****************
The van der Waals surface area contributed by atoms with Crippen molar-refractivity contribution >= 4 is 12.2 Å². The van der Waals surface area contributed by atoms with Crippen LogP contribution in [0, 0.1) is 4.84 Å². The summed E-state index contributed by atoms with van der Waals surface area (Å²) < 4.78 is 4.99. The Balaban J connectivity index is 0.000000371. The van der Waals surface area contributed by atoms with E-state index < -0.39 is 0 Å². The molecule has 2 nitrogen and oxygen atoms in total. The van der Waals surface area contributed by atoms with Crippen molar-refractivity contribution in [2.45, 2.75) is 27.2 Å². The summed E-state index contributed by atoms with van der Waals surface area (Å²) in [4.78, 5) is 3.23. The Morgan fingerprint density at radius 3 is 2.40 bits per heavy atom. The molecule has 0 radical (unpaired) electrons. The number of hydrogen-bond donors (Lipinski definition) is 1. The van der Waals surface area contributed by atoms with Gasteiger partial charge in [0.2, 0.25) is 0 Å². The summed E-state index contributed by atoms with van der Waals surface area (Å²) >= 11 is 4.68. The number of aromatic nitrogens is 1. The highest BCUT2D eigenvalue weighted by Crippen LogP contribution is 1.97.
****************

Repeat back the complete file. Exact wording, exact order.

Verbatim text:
The van der Waals surface area contributed by atoms with Crippen molar-refractivity contribution >= 4 is 12.2 Å². The van der Waals surface area contributed by atoms with Crippen LogP contribution in [0, 0.1) is 4.84 Å². The summed E-state index contributed by atoms with van der Waals surface area (Å²) < 4.78 is 4.99. The Balaban J connectivity index is 0.000000371. The van der Waals surface area contributed by atoms with E-state index < -0.39 is 0 Å². The molecule has 2 nitrogen and oxygen atoms in total. The van der Waals surface area contributed by atoms with Crippen molar-refractivity contribution in [2.45, 2.75) is 27.2 Å². The summed E-state index contributed by atoms with van der Waals surface area (Å²) in [4.78, 5) is 3.23. The Morgan fingerprint density at radius 3 is 2.40 bits per heavy atom. The molecule has 0 radical (unpaired) electrons. The number of hydrogen-bond donors (Lipinski definition) is 1. The van der Waals surface area contributed by atoms with Gasteiger partial charge in [0.2, 0.25) is 0 Å². The summed E-state index contributed by atoms with van der Waals surface area (Å²) >= 11 is 4.68. The number of aromatic nitrogens is 1. The highest BCUT2D eigenvalue weighted by Crippen LogP contribution is 1.97.